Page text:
Mask Squeezed and Lessons Learned
This is a personal post.
This is me 21 years ago, about a week after I got “mask squeeze” on my 37th birthday. I came across the photo recently when looking for a bio picture for a presentation. It was taken as a staff photo when I had the joy of teaching children with special needs.
I found myself staring at the photo, at younger me, and thinking of how much has been learned since then. I am sharing with you because . . . because why? Sure, there’s a lesson in physics here but that’s not it. There’s also maybe something of value in how the most important things in life sometimes don’t come easy. But more, it’s about what I have learned in these years, what I strive to put into the world, and why.
It won’t surprise you to know that you can’t be the same after you’ve been punched in the face by the Ocean. So here goes:
Mask squeeze happened on my twentieth dive when I did not know enough to realize how little I knew. It was my second birthday back in British Columbia after my many years of teaching in the Netherlands.
I was on a dive trip to some of the most challenging conditions on our coast. The accident happened during one of my first dives in a dry suit. I now know it was madness to be doing my first dives in a dry suit in such challenging conditions. But it was the result of some human chaos and unreliability whereby the suit was not ready when it was supposed to be. Thereby, I could not practice before the trip and get used to the change in buoyancy from my Dad’s old, thin wet suit.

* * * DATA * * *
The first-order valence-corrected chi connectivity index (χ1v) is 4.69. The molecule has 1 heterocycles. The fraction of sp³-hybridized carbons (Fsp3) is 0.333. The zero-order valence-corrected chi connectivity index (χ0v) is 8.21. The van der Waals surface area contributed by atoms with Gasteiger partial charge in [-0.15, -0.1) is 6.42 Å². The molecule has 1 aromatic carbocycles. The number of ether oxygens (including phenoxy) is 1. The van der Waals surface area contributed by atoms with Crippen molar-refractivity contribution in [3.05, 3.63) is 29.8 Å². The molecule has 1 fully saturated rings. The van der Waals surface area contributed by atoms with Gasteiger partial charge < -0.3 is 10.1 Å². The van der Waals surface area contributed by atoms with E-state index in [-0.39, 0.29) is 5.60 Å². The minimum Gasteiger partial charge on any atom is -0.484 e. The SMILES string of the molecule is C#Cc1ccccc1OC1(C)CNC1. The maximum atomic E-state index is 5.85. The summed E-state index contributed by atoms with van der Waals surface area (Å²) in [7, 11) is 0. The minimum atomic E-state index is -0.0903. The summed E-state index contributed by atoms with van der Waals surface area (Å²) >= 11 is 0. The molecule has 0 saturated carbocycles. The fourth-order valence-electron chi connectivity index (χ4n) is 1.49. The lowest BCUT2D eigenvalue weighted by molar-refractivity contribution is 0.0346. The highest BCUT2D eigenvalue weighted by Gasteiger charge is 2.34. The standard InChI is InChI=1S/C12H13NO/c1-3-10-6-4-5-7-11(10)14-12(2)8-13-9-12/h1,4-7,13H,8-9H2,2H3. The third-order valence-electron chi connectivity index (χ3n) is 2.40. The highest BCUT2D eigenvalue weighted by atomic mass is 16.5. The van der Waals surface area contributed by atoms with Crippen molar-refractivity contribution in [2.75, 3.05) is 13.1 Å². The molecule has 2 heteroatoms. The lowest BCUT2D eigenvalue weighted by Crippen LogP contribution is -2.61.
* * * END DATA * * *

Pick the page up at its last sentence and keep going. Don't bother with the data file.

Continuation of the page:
On that 20th dive, when I rolled into the water off the boat, my fin slipped off my suit. My mask flooded. I did not realize I was holding my breath as I tried to grab the fin. I continued to descend whereby the pressure in my mask did not equalize. BOOM! The pressure of Mother Ocean pushed against my mask and blew out every capillary in my eyes.
From my dive log back then: “ Whatever it took, it was SO worth it. Astounding, astounding life. So grateful to my dive buddies who helped me and who decided the dive site should now be named Shiner Rock.” Yep, I have a little island unofficially named in my honour.
It was a powerful lesson in shaping me on this path . . . the vital importance of humility, respect, and knowing one’s place in the natural world.
Since then, I have metaphorically faced equivalent injuries, usually inflicted as a result of human ego and disconnect from understanding how our actions impact future generations.
The resulting process has been the same: learn, heal, surface, and repeat.
I will admit too that this photo makes me reflect on the few who say to me “You’re so lucky” or who have had the need to try to blow out my fire. I am so very lucky in many ways but, as much as I do not know the journeys of others, very few know my path. There have been difficult choices made and painful lessons learned. We’ve all had those.
I’ve written about having mask squeeze once before, after my 800th dive over seven years ago. There I reflected: “The Ocean is the source. The battle force. She is my inspiration. She is the beginning and she is the end. She is where I hide and where I am fully exposed. She has taught me my most valuable lessons and . . . . I know it’s not over yet. Not by a long shot.”
I thank all who carry me forward – from my dive buddies to you who signal shared values and understanding. Please know how much direction you give.
Onward, fuelled by lessons learned and knowing what matters most. 💙
See this link for my previous blog about mask squeeze and lessons learned:
“My 800th Dive. From Shiner to Shining?” from January 2014.
2 Responses to “Mask Squeezed and Lessons Learned”
Thanks for sharing…your message and photo brings back memories of a relative of mine who died dry-suit diving off our coast a few years ago, and how quickly an accident can turn deadly.
I am so sorry. Indeed, it can go wrong so quickly when dealing with the wild.